During the antitrust lawsuit, not everyone in our industry raced to support us - Steve 'Understatement' Ballmer
WEBMAIL SERVICE PROVIDER Microsoft has attempted to clarify the circumstances in which it will look into a Hotmail account and possibly disclose information about its users.
The firm released information about this because it was revealed earlier that a Microsoft employee leaked its software to someone using a Hotmail account, and that Microsoft found out about this by examining his inbox.
Microsoft explained this will happen in some circumstances, and that is just a fact.
In a blog post on Technet, Microsoft deputy general counsel and VP of legal and corporate affairs John Frank said that privacy is important, until something that could be considered worthy of inspection by a court comes along.
"In this case, we took extraordinary actions based on the specific circumstances. We received information that indicated an employee was providing stolen intellectual property, including code relating to our activation process, to a third party who, in turn, had a history of trafficking for profit in this type of material," said Frank.
"In order to protect our customers and the security and integrity of our products, we conducted an investigation over many months with law enforcement agencies in multiple countries. This included the issuance of a court order for the search of a home relating to evidence of the criminal acts involved. The investigation repeatedly identified clear evidence that the third party involved intended to sell Microsoft IP and had done so in the past."
No court was needed in this case because, he said, "Courts do not, however, issue orders authorising someone to search themselves."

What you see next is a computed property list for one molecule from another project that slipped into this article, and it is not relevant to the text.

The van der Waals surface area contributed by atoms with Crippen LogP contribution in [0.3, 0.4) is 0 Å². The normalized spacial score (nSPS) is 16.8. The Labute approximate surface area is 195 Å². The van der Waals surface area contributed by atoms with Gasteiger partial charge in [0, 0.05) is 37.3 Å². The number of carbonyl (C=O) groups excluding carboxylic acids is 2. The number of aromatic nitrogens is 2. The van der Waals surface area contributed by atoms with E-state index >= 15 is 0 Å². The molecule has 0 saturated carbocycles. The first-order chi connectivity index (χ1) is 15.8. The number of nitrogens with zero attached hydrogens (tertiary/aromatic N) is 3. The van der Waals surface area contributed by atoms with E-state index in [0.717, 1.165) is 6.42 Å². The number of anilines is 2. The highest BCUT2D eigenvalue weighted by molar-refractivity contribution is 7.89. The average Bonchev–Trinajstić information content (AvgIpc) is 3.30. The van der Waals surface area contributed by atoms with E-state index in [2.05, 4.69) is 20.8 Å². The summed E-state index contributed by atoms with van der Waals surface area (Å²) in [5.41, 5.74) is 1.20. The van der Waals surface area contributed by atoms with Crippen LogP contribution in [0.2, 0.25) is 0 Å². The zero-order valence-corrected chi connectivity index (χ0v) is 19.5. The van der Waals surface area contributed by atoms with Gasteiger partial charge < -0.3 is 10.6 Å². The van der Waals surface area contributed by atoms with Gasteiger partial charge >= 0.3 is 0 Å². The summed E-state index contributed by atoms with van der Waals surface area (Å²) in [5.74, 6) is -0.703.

"So even when we believe we have probable cause, there's not an applicable court process for an investigation such as this one relating to the information stored on servers located on our own premises," he added. "As part of the investigation, we undertook a limited review of this third party's Microsoft operated accounts."
Frank implied that all of this is fine and dandy and said that it is written in black and white in Microsoft's terms of service. However, he said that he could see how some people might have concerns about the firm's reach. Because of this Microsoft is making some changes.
The first change looks like no change at all. "We will not conduct a search of customer email and other services unless the circumstances would justify a court order, if one were available," said Frank.
The other points are related to due diligence. Microsoft will stick to standards "applicable to obtaining a court order" and will first carry out an inspection of content with legal, as opposed to investigative, personnel. Investigations will only progress if the legal team decides that there is enough evidence to request a court order.
Investigations will be closely guarded, Microsoft said, and the use of any data retrieved from customers' accounts will be limited to the purposes for which it was plundered.
With a nod to openness, Microsoft said it will publish the details of any of these investigations in its transparency report.
"The privacy of our customers is incredibly important to us," added Frank. "That is why we are building on our current practices and adding to them to further strengthen our processes and increase transparency."
Microsoft told The INQUIRER today in a statement, "We take protection of our intellectual property very seriously, including cooperating with law enforcement agencies who are investigating potential criminal actions by our employees or others." µ
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